Ultrasound Study in Pregnant Women With Malaria (UPS)
Recruitment status was Recruiting
Most of the neonatal deaths that occur worldwide every year are associated with low birth weight (LBW), caused by intrauterine growth restriction (IUGR) and/or preterm delivery. Accurate assessment of fetal growth and gestational age for timely identification and management of growth restriction are therefore public health priorities, especially in developing countries where 98% of all neonatal deaths occur. Every year, more than 50 million women become pregnant in malaria endemic regions. Malaria infection at any time during pregnancy reduces birthweight. However, little is known about the relationship between the timing of infection during pregnancy and the extent of the impact on birth weight. The mechanisms by which malaria causes LBW also remain unclear. Reduced placental blood flow, placental changes, red blood cell changes, severe anaemia and pro-inflammatory cytokines have all been implicated.
In this proposed, longitudinal, observational, minimal risk study, which will take place in SMRU antenatal clinics on the Thai-Burmese border, the effect of malaria infection during pregnancy on fetal growth will be determined. Women will be screened before 13+6 weeks of gestation and followed with regular ultrasound examinations during pregnancy. When a woman has a malaria infection an extra ultrasound scan will be done to measure growth retardation or placental blood flow changes. Bloodsamples will be taken to detect changes in red blood cell properties and putative markers of malaria infection. For this study the maximum amount of blood taken during pregnancy is 13 cc in an uninfected woman. For each malaria episode an additional 7 cc blood will be taken. After delivery a placenta and a cord sample will be taken to detect placental changes. The investigators aim to recruit four hundred pregnant women over the course of two years. This study involves minimal risk to participants as ultrasound examination is part of routine antenatal care in many countries in the world.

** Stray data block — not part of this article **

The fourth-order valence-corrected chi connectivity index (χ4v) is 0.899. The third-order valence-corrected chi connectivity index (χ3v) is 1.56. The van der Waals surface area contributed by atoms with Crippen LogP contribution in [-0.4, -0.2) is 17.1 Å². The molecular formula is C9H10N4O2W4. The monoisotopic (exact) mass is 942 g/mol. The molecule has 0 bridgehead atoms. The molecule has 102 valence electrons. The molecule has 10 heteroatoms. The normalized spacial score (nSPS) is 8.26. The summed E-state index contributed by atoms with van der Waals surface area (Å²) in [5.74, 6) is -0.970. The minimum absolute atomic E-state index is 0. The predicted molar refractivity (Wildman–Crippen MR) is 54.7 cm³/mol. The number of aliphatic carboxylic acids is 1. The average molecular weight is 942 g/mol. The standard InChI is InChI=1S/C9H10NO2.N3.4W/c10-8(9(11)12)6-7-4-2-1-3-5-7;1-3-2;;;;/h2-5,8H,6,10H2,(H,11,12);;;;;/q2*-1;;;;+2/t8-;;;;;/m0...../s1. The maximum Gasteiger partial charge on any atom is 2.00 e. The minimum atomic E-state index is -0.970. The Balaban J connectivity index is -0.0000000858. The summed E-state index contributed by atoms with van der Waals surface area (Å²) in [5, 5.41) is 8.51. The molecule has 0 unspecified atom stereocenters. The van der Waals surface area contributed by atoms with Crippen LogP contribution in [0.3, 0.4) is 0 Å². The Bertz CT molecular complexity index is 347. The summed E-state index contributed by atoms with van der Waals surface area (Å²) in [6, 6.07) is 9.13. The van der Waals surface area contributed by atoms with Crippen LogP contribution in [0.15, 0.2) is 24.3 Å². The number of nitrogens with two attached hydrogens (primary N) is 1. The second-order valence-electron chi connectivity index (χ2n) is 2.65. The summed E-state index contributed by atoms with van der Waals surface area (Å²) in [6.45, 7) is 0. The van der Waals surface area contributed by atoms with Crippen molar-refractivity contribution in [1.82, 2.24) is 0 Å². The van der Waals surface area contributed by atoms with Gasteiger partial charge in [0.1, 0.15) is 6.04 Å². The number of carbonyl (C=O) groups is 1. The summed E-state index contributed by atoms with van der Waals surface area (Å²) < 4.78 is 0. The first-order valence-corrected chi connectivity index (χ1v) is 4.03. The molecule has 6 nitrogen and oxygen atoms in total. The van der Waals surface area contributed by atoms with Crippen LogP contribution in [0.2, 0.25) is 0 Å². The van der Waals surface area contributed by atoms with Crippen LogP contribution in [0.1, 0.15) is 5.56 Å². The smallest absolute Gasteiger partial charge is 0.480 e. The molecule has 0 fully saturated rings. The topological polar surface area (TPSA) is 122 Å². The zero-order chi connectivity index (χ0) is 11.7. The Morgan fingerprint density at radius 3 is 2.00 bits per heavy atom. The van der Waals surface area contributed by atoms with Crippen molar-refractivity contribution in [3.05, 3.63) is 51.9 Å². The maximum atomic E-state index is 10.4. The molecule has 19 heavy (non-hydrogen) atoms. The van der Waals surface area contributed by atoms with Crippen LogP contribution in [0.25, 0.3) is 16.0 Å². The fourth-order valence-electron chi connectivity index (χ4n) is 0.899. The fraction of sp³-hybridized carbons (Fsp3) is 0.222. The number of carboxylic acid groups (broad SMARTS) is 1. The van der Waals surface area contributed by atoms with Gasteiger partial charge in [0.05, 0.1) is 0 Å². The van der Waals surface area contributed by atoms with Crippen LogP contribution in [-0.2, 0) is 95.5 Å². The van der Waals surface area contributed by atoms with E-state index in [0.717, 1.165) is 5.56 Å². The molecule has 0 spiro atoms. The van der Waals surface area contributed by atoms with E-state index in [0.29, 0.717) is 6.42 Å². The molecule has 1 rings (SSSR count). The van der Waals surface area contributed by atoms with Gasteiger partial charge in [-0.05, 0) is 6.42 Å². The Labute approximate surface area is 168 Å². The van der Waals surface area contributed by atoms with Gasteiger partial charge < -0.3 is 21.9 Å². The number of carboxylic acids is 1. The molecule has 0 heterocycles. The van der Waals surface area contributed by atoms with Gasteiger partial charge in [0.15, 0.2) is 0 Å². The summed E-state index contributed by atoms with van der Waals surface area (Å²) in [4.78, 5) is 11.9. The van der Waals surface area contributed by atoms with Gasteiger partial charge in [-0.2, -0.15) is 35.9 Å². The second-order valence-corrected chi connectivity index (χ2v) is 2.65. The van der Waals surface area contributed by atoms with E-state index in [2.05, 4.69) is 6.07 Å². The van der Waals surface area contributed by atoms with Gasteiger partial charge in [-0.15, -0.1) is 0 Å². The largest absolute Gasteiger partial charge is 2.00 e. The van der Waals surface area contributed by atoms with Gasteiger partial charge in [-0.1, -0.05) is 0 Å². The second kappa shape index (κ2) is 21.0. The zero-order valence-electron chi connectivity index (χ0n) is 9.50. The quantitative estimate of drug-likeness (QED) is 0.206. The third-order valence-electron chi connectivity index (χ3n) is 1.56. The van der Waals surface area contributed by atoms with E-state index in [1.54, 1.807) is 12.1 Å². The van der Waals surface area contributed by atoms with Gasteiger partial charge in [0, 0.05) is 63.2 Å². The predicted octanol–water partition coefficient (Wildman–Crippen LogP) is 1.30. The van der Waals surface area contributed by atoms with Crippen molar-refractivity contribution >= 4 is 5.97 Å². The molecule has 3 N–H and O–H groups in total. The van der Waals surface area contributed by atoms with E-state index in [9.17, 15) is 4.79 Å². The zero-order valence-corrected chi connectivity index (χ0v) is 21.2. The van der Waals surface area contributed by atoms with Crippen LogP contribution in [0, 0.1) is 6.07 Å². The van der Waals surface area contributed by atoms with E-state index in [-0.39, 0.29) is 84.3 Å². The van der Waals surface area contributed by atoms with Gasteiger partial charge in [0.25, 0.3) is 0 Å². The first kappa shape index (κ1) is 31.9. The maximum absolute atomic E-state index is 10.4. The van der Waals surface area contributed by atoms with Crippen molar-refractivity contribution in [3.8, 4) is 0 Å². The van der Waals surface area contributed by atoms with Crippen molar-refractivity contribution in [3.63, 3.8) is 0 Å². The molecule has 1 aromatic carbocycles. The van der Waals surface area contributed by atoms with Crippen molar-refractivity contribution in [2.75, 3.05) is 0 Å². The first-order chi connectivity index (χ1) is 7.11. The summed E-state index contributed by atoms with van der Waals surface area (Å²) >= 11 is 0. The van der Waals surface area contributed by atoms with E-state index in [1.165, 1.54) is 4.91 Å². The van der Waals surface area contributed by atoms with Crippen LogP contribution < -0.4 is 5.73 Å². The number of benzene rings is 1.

|Study Design:||Observational Model: Cohort
Time Perspective: Prospective
|Official Title:||Impact of Malaria Infection in Pregnancy on Fetal and Newborn Growth|
- Ultrasound measurements [ Time Frame: Up to birth ] [ Designated as safety issue: No ]
- Examination of all newborns [ Time Frame: 6 months post natal ] [ Designated as safety issue: No ]
|Study Start Date:||February 2009|
|Estimated Study Completion Date:||December 2014|
|Estimated Primary Completion Date:||December 2014 (Final data collection date for primary outcome measure)|
Pregnant women who present at the SMRU antenatal clinics on the Thai Burmese border.
Please refer to this study by its ClinicalTrials.gov identifier: NCT00840502
|Contact: Marcus Rijken, MDemail@example.com|
|Contact: Phaikyeong Cheah, PhDfirstname.lastname@example.org|
|Shoklo Malaria Research Unit||Recruiting|
|MaeSod, Tak, Thailand, 63110|
|Contact: Francois Nosten, MD email@example.com|
|Principal Investigator:||Francois Nosten, MD||Shoklo Malaria Research Unit|